NURSES were striking in the Town Square on Thursday, March 31st.
As they stood there, holding their banners, crying out for ratios that save lives and reminding people that nurses are essential, not expendable, cars drove by beeping their horns in support.
“The government didn’t bat an eyelid when we struck back in February so we are doing 24-hour strike trying to get our voices heard by the government,” said Nurses Union Branch Secretary Breeanna Bragga.
Ms Bragga said that the union is seeking the same conditions that already apply in the other Australian States.
One nurse per three patients in the emergency department and four patients per nurse in all other departments is the standard ratios supported widely by research and implemented in other states.
Ms Bragga said that at times the nurse ratio at the hospital could reach 12 patients per nurse in the emergency department.
“Nurse are overworked, we are doing double shifts and overtime and then they come back the next morning to do it all over again.
That causes burnout, exhaustion and fatigue, which then leads to mistakes, things being missed, nurses are doing so much we are missing out when patients start deteriorating’”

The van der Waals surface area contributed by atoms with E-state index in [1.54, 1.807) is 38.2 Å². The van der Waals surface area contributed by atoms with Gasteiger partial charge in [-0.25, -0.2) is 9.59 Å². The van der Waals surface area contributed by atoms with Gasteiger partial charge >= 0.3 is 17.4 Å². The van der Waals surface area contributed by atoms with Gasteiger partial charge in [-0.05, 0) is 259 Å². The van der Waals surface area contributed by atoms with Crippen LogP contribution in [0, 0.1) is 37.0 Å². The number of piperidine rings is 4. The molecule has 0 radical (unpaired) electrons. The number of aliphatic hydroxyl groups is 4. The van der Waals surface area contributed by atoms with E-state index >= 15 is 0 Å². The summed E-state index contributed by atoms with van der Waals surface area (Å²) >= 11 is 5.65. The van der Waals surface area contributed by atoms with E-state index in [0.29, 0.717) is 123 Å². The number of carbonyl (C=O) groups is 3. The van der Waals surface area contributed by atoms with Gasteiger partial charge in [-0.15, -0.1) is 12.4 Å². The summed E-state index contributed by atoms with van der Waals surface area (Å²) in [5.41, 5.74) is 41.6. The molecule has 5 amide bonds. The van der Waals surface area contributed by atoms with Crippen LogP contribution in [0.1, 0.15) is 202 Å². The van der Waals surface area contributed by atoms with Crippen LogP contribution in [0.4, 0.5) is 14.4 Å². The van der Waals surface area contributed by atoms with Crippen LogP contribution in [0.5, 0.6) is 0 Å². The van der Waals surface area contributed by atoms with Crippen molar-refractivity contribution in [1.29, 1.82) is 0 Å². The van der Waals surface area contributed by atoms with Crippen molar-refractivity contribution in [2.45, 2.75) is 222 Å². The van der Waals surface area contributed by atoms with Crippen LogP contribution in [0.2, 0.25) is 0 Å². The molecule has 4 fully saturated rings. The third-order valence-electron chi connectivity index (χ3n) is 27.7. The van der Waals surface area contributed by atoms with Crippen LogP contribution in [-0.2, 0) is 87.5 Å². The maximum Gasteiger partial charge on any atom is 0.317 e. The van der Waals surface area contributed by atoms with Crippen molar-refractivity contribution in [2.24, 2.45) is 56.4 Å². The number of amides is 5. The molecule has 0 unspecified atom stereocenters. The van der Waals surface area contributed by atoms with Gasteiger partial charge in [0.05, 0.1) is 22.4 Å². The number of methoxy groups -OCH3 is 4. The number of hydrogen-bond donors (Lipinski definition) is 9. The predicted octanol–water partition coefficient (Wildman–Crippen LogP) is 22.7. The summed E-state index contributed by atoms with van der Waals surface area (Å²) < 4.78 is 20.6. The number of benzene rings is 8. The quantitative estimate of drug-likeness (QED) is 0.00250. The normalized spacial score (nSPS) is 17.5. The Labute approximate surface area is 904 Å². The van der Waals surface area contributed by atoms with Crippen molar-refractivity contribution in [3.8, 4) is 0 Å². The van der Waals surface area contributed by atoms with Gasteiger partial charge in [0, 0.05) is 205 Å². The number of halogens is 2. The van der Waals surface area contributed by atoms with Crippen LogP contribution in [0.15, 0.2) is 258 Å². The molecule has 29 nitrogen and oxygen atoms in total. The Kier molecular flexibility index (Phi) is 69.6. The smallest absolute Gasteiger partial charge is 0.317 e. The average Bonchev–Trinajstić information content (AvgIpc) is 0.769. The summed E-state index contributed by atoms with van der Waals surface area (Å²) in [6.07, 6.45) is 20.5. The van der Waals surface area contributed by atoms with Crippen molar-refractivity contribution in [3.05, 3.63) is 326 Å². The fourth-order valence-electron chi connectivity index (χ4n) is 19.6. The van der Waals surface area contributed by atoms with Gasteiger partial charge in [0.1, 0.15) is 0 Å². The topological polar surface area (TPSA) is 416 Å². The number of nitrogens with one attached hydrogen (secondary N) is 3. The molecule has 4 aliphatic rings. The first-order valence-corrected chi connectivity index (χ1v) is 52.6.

She explained the strain on nurses becomes greater as they feel they are failing in the job.
“It hangs over your head.
You will wake up at 2am in the morning and go, ‘I forgot to do this or I forgot to do that,’ which further causes anxiety about going to work every day knowing you’re not able to uphold the standard of care you want to,” she said.
As with other state organisations striking for better conditions, the Nurses Union action has been contested by the Industrial Relations Commission, Ms Bragga said.
Chief Executive Officer for Far West Local Health District Umit Agus said, “We support their democratic right to strike.
The only significant impact we had was cancelling elective orthopaedic surgery.
We have the capacity to be able to cover the gaps, so there is no real risk to the community as a result of the strike.”